\mathbf{v} (\nabla N_v - \gamma_d \nabla N_d) = S.    [1]

In the two-dimensional circulation considered in M10 the velocity vector is the sum of the horizontal and vertical components, \mathbf{v} = \mathbf{u} + \mathbf{w}. We also consider a horizontally uniform surface temperature, which dictates a constant saturated pressure of water vapor, such that \mathbf{u} \nabla N_v = 0.     [2] (If water vapor is not saturated, this assumption corresponds to a horizontally uniform surface temperature and constant relative humidity.) Combining [1] and [2] we obtain

\displaystyle \mathbf{u} \nabla N_d = \left(S - S_d\right)\frac{1}{\gamma_d},     where S_d \equiv \mathbf{w} \left(\nabla N_v - \gamma_d \nabla N_d \right).    [3]

Equation [3] has two important implications for any given horizontal velocity u \ne 0. First, it shows that when S = S_d, the horizontal density gradient \partial N/\partial x = \partial N/\partial x = 0. Second, it shows that if S and S_d differ by a small relative magnitude of the order of \gamma_d \ll 1, this magnitude is multiplied by a large relative magnitude 1/\gamma_d \gg 1 to determine the horizontal density gradient \partial N/\partial x.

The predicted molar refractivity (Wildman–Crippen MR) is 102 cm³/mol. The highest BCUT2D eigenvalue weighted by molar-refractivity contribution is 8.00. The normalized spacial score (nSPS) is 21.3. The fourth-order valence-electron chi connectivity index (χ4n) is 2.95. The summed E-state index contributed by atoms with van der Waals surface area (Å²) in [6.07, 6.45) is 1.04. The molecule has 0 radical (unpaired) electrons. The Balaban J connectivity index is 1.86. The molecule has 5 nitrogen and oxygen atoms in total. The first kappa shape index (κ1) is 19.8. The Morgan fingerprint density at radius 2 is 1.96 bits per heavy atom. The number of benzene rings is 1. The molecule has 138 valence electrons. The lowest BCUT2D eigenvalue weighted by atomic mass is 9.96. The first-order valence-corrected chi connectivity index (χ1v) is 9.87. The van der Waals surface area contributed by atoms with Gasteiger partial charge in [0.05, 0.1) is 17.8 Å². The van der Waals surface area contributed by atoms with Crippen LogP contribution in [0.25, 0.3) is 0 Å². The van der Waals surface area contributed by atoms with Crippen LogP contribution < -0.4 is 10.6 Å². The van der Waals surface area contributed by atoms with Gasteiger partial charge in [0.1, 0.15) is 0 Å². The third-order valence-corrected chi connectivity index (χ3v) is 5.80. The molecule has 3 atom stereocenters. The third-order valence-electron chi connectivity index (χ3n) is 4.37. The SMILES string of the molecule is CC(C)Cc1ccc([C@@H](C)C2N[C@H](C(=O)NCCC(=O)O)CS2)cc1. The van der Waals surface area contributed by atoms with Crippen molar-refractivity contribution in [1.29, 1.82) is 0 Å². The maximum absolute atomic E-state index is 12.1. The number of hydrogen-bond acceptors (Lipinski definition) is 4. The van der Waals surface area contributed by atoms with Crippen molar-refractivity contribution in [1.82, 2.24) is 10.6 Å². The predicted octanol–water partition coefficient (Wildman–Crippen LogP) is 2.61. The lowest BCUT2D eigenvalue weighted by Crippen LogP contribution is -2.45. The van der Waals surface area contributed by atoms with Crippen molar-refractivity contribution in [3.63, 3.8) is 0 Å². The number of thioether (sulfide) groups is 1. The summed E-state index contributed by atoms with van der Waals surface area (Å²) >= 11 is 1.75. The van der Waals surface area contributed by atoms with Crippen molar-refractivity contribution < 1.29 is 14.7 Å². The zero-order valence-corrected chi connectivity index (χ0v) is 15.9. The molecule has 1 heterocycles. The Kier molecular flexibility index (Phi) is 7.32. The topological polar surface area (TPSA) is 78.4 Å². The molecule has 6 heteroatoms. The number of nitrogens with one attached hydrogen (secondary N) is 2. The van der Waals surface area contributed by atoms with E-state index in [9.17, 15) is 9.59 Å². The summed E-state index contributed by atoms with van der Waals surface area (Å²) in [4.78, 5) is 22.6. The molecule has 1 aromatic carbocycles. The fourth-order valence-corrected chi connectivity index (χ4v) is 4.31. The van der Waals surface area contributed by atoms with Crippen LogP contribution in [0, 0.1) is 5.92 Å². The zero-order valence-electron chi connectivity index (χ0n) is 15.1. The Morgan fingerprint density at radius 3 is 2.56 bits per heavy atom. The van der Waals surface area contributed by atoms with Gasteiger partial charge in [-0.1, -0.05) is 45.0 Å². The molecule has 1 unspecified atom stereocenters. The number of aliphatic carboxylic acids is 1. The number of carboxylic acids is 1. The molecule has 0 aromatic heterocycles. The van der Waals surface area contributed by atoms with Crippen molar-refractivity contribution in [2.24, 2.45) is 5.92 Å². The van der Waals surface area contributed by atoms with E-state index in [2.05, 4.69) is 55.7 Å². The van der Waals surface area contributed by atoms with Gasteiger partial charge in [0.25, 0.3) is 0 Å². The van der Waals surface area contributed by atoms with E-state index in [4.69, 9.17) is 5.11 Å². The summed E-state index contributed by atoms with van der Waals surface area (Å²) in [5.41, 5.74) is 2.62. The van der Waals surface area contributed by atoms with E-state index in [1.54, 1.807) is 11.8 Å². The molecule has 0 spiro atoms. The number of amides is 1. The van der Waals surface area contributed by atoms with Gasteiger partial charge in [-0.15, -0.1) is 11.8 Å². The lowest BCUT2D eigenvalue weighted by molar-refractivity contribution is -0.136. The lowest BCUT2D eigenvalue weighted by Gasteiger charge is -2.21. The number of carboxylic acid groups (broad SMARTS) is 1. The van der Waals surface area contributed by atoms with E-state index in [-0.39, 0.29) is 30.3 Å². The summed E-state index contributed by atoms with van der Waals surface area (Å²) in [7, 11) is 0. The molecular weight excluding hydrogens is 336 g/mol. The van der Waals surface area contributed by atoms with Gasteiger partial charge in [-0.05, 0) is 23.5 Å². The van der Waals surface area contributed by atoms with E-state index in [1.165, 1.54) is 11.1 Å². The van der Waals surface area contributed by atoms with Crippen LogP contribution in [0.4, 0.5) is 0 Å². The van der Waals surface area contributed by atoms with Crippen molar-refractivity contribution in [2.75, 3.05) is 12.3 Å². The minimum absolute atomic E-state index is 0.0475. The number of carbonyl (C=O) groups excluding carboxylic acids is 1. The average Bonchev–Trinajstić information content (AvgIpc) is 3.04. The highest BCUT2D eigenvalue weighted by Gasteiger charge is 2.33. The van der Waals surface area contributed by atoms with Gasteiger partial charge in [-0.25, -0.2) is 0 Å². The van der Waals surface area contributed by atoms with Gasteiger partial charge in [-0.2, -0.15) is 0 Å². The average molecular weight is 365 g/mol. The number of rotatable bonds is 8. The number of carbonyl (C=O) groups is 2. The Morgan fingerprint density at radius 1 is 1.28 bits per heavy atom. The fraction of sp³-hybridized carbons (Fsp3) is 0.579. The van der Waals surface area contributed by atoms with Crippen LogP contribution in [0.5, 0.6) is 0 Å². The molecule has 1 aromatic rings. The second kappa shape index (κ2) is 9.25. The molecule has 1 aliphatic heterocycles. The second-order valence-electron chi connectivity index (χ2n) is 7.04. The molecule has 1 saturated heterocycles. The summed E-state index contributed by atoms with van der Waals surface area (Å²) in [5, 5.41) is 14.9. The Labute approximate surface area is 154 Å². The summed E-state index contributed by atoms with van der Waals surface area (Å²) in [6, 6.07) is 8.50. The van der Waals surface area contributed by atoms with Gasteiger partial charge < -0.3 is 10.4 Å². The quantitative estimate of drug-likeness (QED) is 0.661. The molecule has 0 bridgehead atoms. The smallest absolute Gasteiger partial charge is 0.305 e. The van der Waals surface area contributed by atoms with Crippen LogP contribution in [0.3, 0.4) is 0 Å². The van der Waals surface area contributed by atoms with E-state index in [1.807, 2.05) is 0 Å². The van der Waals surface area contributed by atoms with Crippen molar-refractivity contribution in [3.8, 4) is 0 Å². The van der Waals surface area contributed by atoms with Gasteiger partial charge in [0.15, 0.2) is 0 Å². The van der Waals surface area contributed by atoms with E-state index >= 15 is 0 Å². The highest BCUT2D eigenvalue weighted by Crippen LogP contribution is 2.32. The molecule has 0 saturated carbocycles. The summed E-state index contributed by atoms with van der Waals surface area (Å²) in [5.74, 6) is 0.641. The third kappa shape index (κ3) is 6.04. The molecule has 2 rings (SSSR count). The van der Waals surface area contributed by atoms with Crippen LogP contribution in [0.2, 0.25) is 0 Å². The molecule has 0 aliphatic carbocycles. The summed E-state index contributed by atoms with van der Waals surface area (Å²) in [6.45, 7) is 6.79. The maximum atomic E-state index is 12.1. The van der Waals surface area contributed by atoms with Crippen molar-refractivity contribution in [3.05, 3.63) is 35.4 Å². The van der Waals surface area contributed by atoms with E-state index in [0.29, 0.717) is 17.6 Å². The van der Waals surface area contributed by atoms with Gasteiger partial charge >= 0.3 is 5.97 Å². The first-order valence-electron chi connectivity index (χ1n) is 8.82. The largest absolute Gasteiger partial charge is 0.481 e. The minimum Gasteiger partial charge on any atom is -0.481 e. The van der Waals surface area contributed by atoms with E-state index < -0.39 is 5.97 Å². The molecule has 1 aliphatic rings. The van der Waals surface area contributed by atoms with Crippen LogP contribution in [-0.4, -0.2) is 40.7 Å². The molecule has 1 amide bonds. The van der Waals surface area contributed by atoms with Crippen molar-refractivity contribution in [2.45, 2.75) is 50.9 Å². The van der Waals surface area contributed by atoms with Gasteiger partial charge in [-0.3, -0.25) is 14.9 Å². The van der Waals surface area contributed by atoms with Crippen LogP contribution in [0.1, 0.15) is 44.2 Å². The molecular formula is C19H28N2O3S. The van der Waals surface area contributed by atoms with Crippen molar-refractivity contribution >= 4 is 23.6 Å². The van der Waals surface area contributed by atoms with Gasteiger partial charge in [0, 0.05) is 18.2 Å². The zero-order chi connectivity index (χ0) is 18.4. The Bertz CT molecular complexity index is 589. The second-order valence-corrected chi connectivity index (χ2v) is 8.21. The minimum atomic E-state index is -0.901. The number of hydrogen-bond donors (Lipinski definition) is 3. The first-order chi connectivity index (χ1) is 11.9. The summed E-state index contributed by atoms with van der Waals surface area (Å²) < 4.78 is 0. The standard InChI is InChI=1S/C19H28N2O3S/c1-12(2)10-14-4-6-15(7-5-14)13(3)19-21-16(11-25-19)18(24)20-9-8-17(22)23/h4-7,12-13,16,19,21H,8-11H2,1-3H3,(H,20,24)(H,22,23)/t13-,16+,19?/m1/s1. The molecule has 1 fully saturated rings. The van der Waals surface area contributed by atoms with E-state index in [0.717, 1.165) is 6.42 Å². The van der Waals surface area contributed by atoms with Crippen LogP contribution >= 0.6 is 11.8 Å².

We should emphasize that the two above conclusions are unrelated to any ideas about what the condensation rate could look like. The value of S in [3] is unknown. Equation [3] shows that any minor difference of the order of \gamma_d in the theoretical formulation of S — whatever the latter might be — is not a detail but is the zeroth order term in determining the horizontal density and pressure gradients associated with vapor condensation.